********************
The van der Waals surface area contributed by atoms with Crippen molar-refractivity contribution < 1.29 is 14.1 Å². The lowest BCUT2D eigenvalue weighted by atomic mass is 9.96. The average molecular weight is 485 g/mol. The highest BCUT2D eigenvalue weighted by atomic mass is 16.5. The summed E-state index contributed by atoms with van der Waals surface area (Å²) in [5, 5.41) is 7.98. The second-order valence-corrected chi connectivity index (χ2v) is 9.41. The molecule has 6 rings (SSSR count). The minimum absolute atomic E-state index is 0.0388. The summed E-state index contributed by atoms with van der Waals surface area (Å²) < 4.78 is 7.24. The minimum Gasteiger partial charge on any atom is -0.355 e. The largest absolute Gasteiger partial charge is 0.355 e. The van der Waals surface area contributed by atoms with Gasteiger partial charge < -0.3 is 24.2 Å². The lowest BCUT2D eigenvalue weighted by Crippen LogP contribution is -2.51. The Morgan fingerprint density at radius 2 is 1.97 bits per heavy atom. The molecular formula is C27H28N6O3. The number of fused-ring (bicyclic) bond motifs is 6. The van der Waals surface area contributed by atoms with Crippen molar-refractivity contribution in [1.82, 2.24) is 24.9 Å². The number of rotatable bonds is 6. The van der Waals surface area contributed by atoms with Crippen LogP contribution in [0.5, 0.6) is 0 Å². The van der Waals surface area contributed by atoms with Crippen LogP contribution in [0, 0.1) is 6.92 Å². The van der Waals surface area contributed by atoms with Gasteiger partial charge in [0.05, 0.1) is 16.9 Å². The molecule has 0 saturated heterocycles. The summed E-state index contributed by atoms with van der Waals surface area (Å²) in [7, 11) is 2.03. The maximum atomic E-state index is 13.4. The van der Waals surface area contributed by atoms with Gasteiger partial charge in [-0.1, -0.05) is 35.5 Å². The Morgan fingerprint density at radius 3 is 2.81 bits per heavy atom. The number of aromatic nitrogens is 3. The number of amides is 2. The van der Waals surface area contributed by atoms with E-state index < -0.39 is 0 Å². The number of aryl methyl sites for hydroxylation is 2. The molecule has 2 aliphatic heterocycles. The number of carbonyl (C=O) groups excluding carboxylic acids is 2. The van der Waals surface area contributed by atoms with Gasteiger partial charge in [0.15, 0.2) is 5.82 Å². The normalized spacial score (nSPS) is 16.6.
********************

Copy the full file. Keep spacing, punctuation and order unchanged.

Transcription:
The van der Waals surface area contributed by atoms with Crippen molar-refractivity contribution < 1.29 is 14.1 Å². The lowest BCUT2D eigenvalue weighted by atomic mass is 9.96. The average molecular weight is 485 g/mol. The highest BCUT2D eigenvalue weighted by atomic mass is 16.5. The summed E-state index contributed by atoms with van der Waals surface area (Å²) in [5, 5.41) is 7.98. The second-order valence-corrected chi connectivity index (χ2v) is 9.41. The molecule has 6 rings (SSSR count). The minimum absolute atomic E-state index is 0.0388. The summed E-state index contributed by atoms with van der Waals surface area (Å²) < 4.78 is 7.24. The minimum Gasteiger partial charge on any atom is -0.355 e. The largest absolute Gasteiger partial charge is 0.355 e. The van der Waals surface area contributed by atoms with Gasteiger partial charge < -0.3 is 24.2 Å². The lowest BCUT2D eigenvalue weighted by Crippen LogP contribution is -2.51. The Morgan fingerprint density at radius 2 is 1.97 bits per heavy atom. The molecular formula is C27H28N6O3. The number of fused-ring (bicyclic) bond motifs is 6. The van der Waals surface area contributed by atoms with Crippen molar-refractivity contribution in [1.82, 2.24) is 24.9 Å². The number of rotatable bonds is 6. The van der Waals surface area contributed by atoms with Crippen LogP contribution in [0.5, 0.6) is 0 Å². The van der Waals surface area contributed by atoms with Crippen LogP contribution in [0, 0.1) is 6.92 Å². The van der Waals surface area contributed by atoms with Gasteiger partial charge in [0.05, 0.1) is 16.9 Å². The molecule has 0 saturated heterocycles. The summed E-state index contributed by atoms with van der Waals surface area (Å²) in [7, 11) is 2.03. The maximum atomic E-state index is 13.4. The van der Waals surface area contributed by atoms with Gasteiger partial charge in [-0.1, -0.05) is 35.5 Å². The Morgan fingerprint density at radius 3 is 2.81 bits per heavy atom. The number of aromatic nitrogens is 3. The number of amides is 2. The van der Waals surface area contributed by atoms with E-state index < -0.39 is 0 Å². The number of aryl methyl sites for hydroxylation is 2. The molecule has 2 aliphatic heterocycles. The number of carbonyl (C=O) groups excluding carboxylic acids is 2. The van der Waals surface area contributed by atoms with Gasteiger partial charge in [0.15, 0.2) is 5.82 Å². The normalized spacial score (nSPS) is 16.6.